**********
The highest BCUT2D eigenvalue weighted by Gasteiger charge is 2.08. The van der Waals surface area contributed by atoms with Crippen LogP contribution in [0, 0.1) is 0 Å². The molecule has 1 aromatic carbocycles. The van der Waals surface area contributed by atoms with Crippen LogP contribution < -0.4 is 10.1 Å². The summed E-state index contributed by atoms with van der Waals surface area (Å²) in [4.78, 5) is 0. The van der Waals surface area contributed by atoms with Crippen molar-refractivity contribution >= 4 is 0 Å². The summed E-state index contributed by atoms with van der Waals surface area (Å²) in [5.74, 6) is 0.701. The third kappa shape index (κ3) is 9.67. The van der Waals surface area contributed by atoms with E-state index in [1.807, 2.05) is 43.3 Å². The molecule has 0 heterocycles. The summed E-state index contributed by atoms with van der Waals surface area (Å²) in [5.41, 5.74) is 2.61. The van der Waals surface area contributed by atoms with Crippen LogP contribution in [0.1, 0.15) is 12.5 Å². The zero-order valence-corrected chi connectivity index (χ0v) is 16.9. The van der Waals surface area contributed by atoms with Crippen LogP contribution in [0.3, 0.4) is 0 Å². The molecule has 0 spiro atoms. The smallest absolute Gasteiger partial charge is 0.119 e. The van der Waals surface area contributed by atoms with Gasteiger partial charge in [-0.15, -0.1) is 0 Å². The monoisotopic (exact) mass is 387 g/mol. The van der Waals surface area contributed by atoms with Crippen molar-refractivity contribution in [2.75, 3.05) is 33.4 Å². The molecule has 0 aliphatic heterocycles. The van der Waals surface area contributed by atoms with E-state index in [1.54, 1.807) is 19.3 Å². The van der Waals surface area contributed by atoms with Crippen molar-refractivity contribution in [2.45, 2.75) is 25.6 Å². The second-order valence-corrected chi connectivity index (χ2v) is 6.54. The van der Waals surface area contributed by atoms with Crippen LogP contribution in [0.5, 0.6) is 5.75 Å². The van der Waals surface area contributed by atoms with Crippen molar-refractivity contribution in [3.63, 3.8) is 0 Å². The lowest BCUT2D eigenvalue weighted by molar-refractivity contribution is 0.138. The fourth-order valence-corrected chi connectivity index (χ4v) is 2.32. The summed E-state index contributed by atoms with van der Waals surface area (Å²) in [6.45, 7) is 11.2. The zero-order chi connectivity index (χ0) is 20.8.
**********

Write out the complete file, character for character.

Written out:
The highest BCUT2D eigenvalue weighted by Gasteiger charge is 2.08. The van der Waals surface area contributed by atoms with Crippen LogP contribution in [0, 0.1) is 0 Å². The molecule has 1 aromatic carbocycles. The van der Waals surface area contributed by atoms with Crippen LogP contribution < -0.4 is 10.1 Å². The summed E-state index contributed by atoms with van der Waals surface area (Å²) in [4.78, 5) is 0. The van der Waals surface area contributed by atoms with Crippen molar-refractivity contribution >= 4 is 0 Å². The summed E-state index contributed by atoms with van der Waals surface area (Å²) in [5.74, 6) is 0.701. The third kappa shape index (κ3) is 9.67. The van der Waals surface area contributed by atoms with E-state index in [1.807, 2.05) is 43.3 Å². The molecule has 0 heterocycles. The summed E-state index contributed by atoms with van der Waals surface area (Å²) in [5.41, 5.74) is 2.61. The van der Waals surface area contributed by atoms with Crippen LogP contribution in [0.1, 0.15) is 12.5 Å². The zero-order valence-corrected chi connectivity index (χ0v) is 16.9. The van der Waals surface area contributed by atoms with Crippen LogP contribution in [0.3, 0.4) is 0 Å². The molecule has 0 spiro atoms. The smallest absolute Gasteiger partial charge is 0.119 e. The van der Waals surface area contributed by atoms with Gasteiger partial charge in [-0.15, -0.1) is 0 Å². The monoisotopic (exact) mass is 387 g/mol. The van der Waals surface area contributed by atoms with Crippen molar-refractivity contribution in [2.75, 3.05) is 33.4 Å². The molecule has 0 aliphatic heterocycles. The van der Waals surface area contributed by atoms with E-state index in [1.54, 1.807) is 19.3 Å². The van der Waals surface area contributed by atoms with Crippen molar-refractivity contribution in [2.45, 2.75) is 25.6 Å². The second-order valence-corrected chi connectivity index (χ2v) is 6.54. The van der Waals surface area contributed by atoms with Crippen LogP contribution in [0.5, 0.6) is 5.75 Å². The van der Waals surface area contributed by atoms with Crippen molar-refractivity contribution in [3.63, 3.8) is 0 Å². The lowest BCUT2D eigenvalue weighted by molar-refractivity contribution is 0.138. The fourth-order valence-corrected chi connectivity index (χ4v) is 2.32. The summed E-state index contributed by atoms with van der Waals surface area (Å²) in [6.45, 7) is 11.2. The zero-order chi connectivity index (χ0) is 20.8.